Iraqi forces say Daesh now controls only a few districts in the western half of Mosul, including the Old City.
Iraqi forces have recaptured nearly 90 percent of west Mosul from Daesh after retaking the city's eastern side earlier this year, a military spokesman said on Tuesday.
Daesh still controls "10.5 percent of the right bank," Brigadier General Yahya Rasool, spokesman for the Joint Operations Command, said at a news conference in Baghdad, referring to west Mosul.
Iraqi forces launched the massive operation to retake Mosul from Daesh nearly seven months ago, fighting their way to the city, retaking its eastern side and then attacking the west.
A spokesman for the US-led coalition backing Iraqi forces said the militants were completely surrounded in the city and their resources were being destroyed.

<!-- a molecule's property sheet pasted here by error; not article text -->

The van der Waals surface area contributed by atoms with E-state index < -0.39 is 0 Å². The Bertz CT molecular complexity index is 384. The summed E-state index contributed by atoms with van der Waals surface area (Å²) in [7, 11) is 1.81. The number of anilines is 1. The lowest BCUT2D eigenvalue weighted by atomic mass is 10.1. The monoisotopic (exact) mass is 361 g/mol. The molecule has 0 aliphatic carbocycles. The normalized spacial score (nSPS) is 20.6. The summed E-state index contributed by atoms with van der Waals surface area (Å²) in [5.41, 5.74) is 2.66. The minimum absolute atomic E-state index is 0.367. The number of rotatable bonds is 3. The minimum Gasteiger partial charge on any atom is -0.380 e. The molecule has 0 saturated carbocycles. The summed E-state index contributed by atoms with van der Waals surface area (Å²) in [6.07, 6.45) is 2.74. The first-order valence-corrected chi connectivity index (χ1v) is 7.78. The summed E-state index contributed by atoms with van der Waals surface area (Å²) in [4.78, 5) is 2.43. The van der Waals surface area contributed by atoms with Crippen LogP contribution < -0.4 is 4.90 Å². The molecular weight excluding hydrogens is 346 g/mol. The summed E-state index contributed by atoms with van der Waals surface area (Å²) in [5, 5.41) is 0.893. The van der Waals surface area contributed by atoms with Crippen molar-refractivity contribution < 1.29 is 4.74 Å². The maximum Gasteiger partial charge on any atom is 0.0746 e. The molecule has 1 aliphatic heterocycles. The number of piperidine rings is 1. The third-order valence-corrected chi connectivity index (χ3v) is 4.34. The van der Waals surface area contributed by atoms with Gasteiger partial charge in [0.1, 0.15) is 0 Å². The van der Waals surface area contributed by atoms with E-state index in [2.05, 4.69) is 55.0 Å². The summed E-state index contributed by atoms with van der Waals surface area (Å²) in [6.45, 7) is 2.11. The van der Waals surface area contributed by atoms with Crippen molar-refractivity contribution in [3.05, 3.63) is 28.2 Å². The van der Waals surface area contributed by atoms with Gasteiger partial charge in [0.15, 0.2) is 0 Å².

"The enemy is on the brink of total defeat in Mosul," US Air Force Colonel John Dorrian said at the news conference in Baghdad.
Daesh now controls just a handful of neighbourhoods around the Old City, one of the country's heritage jewels.
Civilian population complicates offensive
The area's narrow streets and closely spaced buildings will make it difficult for federal forces to take on the militants, requiring them to fight on foot instead of from vehicles as they have previously done.
Some 250,000 civilians are estimated to still be trapped inside west Mosul.
The presence of a large civilian population, which either chose not to leave or was prevented from doing so by Daesh, also complicates any final assault to seal victory in Mosul.
Daesh overran large areas north and west of Baghdad in 2014, but Iraqi forces backed by US-led air strikes have since retaken much of the territory they lost to the militants.